Complications of lip filler include initial bruising and swelling (can last a week or so). Reactivation of cold sores, Bacterial infection and delayed onset nodules (lumps), but both fortunately rare. 
The most feared complication however amongst practitioners is a vascular occlusion, when filler is injected into a blood vessel. 
Whilst complications are more likely with inexperienced practitioners, vascular occlusion can happen to anyone, and the key to preventing long term complications is prompt effective treatment. 
The Aesthetic Complications Expert group (ACE) Offer a phone help line for members wanting advice, and they report receiving daily calls from practitioners who suspect they have caused a vascular occlusion. 
Whilst this frequency of potential occlusion is disturbing, what is more disturbing is the story of the client whose photos are above. She received filler treatment in Glasgow, and when she developed pain afterwards she was told by her aesthetic practitioner to go to casualty. Although this seems to show a lack of responsibility by the practitioner This is also the recommendation of the NHS England website.  
Unfortunately staff in casualty were not experienced in treating aesthetic emergencies, and apparently rather than trying to resolve the occlusion decided to let it take its course (ie let tissue in her upper lip and nose die) and then offer plastic reconstructive surgery. 
Fortunately the client found another practitioner (Michelle McLean) who was a member of the ACE group who offered prompt effective treatment and managed to save all but the tip of the clients nose.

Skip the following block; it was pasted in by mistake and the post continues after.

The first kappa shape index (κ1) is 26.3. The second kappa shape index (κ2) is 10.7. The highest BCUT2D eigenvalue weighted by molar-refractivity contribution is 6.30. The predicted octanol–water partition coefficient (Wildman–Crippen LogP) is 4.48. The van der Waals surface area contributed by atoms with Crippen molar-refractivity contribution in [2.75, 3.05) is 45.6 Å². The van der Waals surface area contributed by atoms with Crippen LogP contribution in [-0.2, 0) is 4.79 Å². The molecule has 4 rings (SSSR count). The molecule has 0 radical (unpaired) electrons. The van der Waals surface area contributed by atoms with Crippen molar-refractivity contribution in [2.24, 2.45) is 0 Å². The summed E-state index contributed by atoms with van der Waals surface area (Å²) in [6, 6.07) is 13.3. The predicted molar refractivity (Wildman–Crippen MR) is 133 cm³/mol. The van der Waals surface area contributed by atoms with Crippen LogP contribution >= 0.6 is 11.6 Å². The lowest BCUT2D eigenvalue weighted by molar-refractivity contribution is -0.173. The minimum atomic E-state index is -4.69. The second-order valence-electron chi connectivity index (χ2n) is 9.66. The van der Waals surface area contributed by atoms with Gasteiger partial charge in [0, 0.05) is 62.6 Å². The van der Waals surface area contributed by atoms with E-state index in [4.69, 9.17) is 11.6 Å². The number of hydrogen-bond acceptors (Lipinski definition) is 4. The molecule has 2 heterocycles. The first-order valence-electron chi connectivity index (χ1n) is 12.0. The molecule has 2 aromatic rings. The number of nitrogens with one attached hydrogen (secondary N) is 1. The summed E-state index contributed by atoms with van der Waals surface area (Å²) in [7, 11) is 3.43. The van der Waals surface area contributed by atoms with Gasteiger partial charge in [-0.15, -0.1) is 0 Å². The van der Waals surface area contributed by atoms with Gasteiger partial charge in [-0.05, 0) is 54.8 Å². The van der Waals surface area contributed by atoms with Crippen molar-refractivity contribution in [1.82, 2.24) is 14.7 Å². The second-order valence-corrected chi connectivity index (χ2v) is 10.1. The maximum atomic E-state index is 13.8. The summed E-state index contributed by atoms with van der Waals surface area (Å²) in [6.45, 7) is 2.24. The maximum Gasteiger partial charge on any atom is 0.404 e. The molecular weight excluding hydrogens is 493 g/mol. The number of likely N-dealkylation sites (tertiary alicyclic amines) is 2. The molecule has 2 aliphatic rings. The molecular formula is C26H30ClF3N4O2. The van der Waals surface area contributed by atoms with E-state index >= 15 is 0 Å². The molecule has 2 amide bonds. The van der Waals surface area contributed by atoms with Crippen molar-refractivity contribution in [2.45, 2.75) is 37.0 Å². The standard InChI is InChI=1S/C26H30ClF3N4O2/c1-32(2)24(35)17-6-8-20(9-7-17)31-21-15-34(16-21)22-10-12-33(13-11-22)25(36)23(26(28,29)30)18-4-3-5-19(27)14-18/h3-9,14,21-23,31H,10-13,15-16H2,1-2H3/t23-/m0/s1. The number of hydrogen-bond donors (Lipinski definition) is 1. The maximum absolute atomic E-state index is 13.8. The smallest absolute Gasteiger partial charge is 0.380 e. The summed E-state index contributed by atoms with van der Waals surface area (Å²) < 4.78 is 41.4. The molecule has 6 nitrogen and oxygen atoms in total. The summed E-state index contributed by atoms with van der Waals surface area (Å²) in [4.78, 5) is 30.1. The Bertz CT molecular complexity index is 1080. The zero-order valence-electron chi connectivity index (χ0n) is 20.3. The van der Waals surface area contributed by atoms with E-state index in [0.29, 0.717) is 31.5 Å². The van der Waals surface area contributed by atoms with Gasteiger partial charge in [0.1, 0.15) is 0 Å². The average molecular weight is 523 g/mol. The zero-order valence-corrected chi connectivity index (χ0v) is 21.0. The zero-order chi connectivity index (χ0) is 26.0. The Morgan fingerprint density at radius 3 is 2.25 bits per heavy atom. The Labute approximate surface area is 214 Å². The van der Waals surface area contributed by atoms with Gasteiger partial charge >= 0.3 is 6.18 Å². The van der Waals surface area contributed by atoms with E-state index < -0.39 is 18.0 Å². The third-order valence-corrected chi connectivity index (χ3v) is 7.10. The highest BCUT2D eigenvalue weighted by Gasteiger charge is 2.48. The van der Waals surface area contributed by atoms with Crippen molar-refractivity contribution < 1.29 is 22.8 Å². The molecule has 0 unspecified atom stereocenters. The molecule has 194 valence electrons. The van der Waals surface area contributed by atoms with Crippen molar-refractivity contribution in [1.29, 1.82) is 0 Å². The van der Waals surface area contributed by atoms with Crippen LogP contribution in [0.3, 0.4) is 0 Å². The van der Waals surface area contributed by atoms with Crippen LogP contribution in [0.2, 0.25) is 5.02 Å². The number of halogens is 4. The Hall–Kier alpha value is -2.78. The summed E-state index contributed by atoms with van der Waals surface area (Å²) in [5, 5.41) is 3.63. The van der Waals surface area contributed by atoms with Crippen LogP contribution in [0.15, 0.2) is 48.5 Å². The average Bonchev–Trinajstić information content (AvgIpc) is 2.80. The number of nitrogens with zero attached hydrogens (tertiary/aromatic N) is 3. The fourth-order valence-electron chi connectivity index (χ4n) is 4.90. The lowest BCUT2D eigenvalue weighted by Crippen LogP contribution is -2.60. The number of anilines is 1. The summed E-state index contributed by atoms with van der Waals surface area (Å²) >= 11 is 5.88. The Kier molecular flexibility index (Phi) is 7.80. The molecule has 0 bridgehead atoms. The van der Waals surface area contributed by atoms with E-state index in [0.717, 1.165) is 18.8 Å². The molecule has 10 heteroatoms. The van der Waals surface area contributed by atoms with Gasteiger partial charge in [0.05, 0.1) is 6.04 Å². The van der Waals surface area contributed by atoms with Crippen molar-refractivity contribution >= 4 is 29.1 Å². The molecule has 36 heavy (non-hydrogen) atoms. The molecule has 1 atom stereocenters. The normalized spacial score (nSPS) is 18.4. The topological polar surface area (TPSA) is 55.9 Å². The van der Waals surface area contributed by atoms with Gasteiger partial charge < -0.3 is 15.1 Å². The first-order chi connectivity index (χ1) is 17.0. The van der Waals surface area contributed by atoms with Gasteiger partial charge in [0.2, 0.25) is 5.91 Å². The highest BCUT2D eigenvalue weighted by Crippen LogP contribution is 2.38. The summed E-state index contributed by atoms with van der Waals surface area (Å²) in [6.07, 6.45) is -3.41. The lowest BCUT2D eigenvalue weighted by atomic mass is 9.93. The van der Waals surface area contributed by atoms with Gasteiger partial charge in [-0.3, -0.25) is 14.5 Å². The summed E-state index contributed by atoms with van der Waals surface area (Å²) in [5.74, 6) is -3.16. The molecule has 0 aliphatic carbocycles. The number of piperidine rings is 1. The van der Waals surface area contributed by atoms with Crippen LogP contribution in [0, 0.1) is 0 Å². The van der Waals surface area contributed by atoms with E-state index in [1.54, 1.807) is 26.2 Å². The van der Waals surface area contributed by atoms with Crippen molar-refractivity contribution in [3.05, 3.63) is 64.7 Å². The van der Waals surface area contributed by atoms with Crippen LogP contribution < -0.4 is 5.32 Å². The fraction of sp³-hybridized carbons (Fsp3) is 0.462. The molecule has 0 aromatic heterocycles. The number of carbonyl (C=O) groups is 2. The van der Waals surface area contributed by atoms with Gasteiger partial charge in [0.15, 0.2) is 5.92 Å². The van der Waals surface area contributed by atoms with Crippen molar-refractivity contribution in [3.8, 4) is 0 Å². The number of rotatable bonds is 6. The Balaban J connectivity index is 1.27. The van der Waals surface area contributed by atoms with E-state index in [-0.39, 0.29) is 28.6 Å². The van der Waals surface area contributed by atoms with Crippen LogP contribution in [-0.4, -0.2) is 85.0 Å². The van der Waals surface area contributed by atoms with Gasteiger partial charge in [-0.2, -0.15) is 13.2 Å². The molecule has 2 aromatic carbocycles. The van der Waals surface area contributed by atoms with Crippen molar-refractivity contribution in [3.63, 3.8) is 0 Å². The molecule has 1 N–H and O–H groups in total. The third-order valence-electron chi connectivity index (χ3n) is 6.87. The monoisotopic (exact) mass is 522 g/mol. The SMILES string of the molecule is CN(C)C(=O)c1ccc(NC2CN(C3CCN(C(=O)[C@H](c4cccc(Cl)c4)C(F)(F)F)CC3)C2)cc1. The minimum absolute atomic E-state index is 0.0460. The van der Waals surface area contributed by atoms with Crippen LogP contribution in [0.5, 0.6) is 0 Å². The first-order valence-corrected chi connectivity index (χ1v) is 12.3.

Whilst the staff at the Casualty that the lady attended could be criticised for failing to provide appropriate treatment in an emergency, it has been pointed out in an article published early last year that although the public is told if they have a complication to go to casualty, actually NHS medical staff don’t undergo any training in the treatment of aesthetic complications.  
The article discussed another case, that of a lady with persistent ulceration of her lip that her GP thought was cancer. The lady concerned didn’t want to say that she had actually had lip filler, and it was almost by chance that the correct diagnosis was eventually realised, and appropriate treatment given rather than an inappropriate operation being performed. 
So what’s the take home message? 
The incidence of complications after Filler is still fortunately low, but you are more likely to have a problem if you go to someone who is inexperienced (models wanted, cheap fillers etc). Make sure your practitioner explains potential complications and knows how to treat them (they should be a member of the ACE group) and if they are not a doctor or prescribing nurse I would be concerned that they are less likely to have access to any emergency drugs required. 
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